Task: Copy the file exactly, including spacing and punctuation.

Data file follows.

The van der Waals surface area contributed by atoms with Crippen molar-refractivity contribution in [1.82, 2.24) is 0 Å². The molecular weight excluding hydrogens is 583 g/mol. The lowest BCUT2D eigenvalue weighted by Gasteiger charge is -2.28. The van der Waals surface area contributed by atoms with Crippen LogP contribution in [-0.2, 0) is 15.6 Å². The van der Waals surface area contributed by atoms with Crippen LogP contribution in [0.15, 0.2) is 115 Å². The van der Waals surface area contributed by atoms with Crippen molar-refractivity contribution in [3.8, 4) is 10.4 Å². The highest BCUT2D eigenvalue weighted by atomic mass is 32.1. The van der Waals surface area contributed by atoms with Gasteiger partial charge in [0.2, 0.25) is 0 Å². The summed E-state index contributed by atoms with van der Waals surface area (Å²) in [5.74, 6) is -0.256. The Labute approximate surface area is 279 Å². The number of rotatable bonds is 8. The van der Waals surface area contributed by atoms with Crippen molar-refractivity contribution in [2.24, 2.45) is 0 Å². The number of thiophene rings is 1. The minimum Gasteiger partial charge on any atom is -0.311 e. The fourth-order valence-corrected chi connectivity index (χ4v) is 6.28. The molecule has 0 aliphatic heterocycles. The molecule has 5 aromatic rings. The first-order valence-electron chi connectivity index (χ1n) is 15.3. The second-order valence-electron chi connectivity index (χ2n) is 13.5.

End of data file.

The van der Waals surface area contributed by atoms with Crippen molar-refractivity contribution in [1.82, 2.24) is 0 Å². The molecular weight excluding hydrogens is 583 g/mol. The lowest BCUT2D eigenvalue weighted by Gasteiger charge is -2.28. The van der Waals surface area contributed by atoms with Crippen LogP contribution in [-0.2, 0) is 15.6 Å². The van der Waals surface area contributed by atoms with Crippen LogP contribution in [0.15, 0.2) is 115 Å². The van der Waals surface area contributed by atoms with Crippen molar-refractivity contribution in [3.8, 4) is 10.4 Å². The highest BCUT2D eigenvalue weighted by atomic mass is 32.1. The van der Waals surface area contributed by atoms with Gasteiger partial charge in [0.2, 0.25) is 0 Å². The summed E-state index contributed by atoms with van der Waals surface area (Å²) in [5.74, 6) is -0.256. The Labute approximate surface area is 279 Å². The number of rotatable bonds is 8. The van der Waals surface area contributed by atoms with Crippen molar-refractivity contribution in [2.24, 2.45) is 0 Å². The number of thiophene rings is 1. The minimum Gasteiger partial charge on any atom is -0.311 e. The fourth-order valence-corrected chi connectivity index (χ4v) is 6.28. The molecule has 0 aliphatic heterocycles. The molecule has 5 aromatic rings. The first-order valence-electron chi connectivity index (χ1n) is 15.3. The second-order valence-electron chi connectivity index (χ2n) is 13.5.